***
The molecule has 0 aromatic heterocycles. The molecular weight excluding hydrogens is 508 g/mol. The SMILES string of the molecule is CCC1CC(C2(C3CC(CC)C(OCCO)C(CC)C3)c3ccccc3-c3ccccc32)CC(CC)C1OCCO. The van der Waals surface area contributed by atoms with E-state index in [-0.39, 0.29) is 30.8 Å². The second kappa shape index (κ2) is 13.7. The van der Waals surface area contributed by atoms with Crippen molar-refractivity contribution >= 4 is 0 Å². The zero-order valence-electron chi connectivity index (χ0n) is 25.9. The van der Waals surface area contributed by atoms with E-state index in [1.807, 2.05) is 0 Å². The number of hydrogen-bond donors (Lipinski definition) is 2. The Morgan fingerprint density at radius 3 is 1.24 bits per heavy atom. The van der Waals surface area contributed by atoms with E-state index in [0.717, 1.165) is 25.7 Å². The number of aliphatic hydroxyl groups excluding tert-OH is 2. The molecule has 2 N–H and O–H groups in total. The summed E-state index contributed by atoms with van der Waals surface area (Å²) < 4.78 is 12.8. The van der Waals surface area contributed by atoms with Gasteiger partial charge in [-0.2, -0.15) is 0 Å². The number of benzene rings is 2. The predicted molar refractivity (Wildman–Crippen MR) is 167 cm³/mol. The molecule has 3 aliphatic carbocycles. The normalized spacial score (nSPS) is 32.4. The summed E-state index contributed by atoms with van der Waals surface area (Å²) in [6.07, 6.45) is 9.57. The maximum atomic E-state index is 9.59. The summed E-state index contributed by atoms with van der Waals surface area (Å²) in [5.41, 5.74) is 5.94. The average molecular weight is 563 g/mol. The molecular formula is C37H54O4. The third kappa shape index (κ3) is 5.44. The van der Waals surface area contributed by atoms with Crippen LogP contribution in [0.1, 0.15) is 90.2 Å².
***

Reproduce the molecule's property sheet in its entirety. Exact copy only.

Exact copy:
The molecule has 0 aromatic heterocycles. The molecular weight excluding hydrogens is 508 g/mol. The SMILES string of the molecule is CCC1CC(C2(C3CC(CC)C(OCCO)C(CC)C3)c3ccccc3-c3ccccc32)CC(CC)C1OCCO. The van der Waals surface area contributed by atoms with E-state index in [-0.39, 0.29) is 30.8 Å². The second kappa shape index (κ2) is 13.7. The van der Waals surface area contributed by atoms with Crippen molar-refractivity contribution >= 4 is 0 Å². The zero-order valence-electron chi connectivity index (χ0n) is 25.9. The van der Waals surface area contributed by atoms with E-state index in [1.807, 2.05) is 0 Å². The number of hydrogen-bond donors (Lipinski definition) is 2. The Morgan fingerprint density at radius 3 is 1.24 bits per heavy atom. The van der Waals surface area contributed by atoms with E-state index in [0.717, 1.165) is 25.7 Å². The number of aliphatic hydroxyl groups excluding tert-OH is 2. The molecule has 2 N–H and O–H groups in total. The summed E-state index contributed by atoms with van der Waals surface area (Å²) < 4.78 is 12.8. The van der Waals surface area contributed by atoms with Gasteiger partial charge in [-0.2, -0.15) is 0 Å². The number of benzene rings is 2. The predicted molar refractivity (Wildman–Crippen MR) is 167 cm³/mol. The molecule has 3 aliphatic carbocycles. The normalized spacial score (nSPS) is 32.4. The summed E-state index contributed by atoms with van der Waals surface area (Å²) in [6.07, 6.45) is 9.57. The maximum atomic E-state index is 9.59. The summed E-state index contributed by atoms with van der Waals surface area (Å²) in [5.41, 5.74) is 5.94. The average molecular weight is 563 g/mol. The molecular formula is C37H54O4. The third kappa shape index (κ3) is 5.44. The van der Waals surface area contributed by atoms with Crippen LogP contribution in [0.1, 0.15) is 90.2 Å².